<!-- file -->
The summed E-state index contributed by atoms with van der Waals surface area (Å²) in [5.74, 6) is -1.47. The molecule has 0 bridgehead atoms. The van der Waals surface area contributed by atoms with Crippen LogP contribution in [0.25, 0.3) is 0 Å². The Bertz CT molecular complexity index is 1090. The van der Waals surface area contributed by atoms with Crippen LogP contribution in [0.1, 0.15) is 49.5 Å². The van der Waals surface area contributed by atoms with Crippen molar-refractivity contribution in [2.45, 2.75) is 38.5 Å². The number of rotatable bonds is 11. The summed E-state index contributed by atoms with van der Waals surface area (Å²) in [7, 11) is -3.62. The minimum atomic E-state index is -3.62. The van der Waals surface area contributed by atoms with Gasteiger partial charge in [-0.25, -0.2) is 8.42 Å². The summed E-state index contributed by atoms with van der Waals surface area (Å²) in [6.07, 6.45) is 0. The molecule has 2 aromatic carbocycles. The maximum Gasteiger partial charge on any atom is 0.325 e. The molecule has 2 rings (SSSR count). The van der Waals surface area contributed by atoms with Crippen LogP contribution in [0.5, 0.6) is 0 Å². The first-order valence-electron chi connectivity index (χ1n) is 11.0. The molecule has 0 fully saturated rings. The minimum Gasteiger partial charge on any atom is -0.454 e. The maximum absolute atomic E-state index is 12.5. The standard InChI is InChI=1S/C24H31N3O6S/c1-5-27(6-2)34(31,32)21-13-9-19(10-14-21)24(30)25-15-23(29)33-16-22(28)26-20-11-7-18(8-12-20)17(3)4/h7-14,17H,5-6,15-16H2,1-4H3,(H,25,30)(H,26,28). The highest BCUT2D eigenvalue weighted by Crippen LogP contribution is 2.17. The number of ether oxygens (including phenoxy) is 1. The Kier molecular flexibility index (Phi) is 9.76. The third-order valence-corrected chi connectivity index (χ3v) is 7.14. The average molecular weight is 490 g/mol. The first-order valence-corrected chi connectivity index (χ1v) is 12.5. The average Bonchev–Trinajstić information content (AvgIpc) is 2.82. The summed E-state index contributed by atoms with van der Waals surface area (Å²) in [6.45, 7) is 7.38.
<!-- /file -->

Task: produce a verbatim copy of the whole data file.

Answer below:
The summed E-state index contributed by atoms with van der Waals surface area (Å²) in [5.74, 6) is -1.47. The molecule has 0 bridgehead atoms. The van der Waals surface area contributed by atoms with Crippen LogP contribution in [0.25, 0.3) is 0 Å². The Bertz CT molecular complexity index is 1090. The van der Waals surface area contributed by atoms with Crippen LogP contribution in [0.1, 0.15) is 49.5 Å². The van der Waals surface area contributed by atoms with Crippen molar-refractivity contribution in [2.45, 2.75) is 38.5 Å². The number of rotatable bonds is 11. The summed E-state index contributed by atoms with van der Waals surface area (Å²) in [7, 11) is -3.62. The minimum atomic E-state index is -3.62. The van der Waals surface area contributed by atoms with Gasteiger partial charge in [-0.25, -0.2) is 8.42 Å². The summed E-state index contributed by atoms with van der Waals surface area (Å²) in [6.07, 6.45) is 0. The molecule has 2 aromatic carbocycles. The maximum Gasteiger partial charge on any atom is 0.325 e. The molecule has 2 rings (SSSR count). The van der Waals surface area contributed by atoms with Crippen LogP contribution in [0.5, 0.6) is 0 Å². The first-order valence-electron chi connectivity index (χ1n) is 11.0. The molecule has 0 fully saturated rings. The minimum Gasteiger partial charge on any atom is -0.454 e. The maximum absolute atomic E-state index is 12.5. The standard InChI is InChI=1S/C24H31N3O6S/c1-5-27(6-2)34(31,32)21-13-9-19(10-14-21)24(30)25-15-23(29)33-16-22(28)26-20-11-7-18(8-12-20)17(3)4/h7-14,17H,5-6,15-16H2,1-4H3,(H,25,30)(H,26,28). The highest BCUT2D eigenvalue weighted by Crippen LogP contribution is 2.17. The number of ether oxygens (including phenoxy) is 1. The Kier molecular flexibility index (Phi) is 9.76. The third-order valence-corrected chi connectivity index (χ3v) is 7.14. The average molecular weight is 490 g/mol. The first-order valence-corrected chi connectivity index (χ1v) is 12.5. The average Bonchev–Trinajstić information content (AvgIpc) is 2.82. The summed E-state index contributed by atoms with van der Waals surface area (Å²) in [6.45, 7) is 7.38.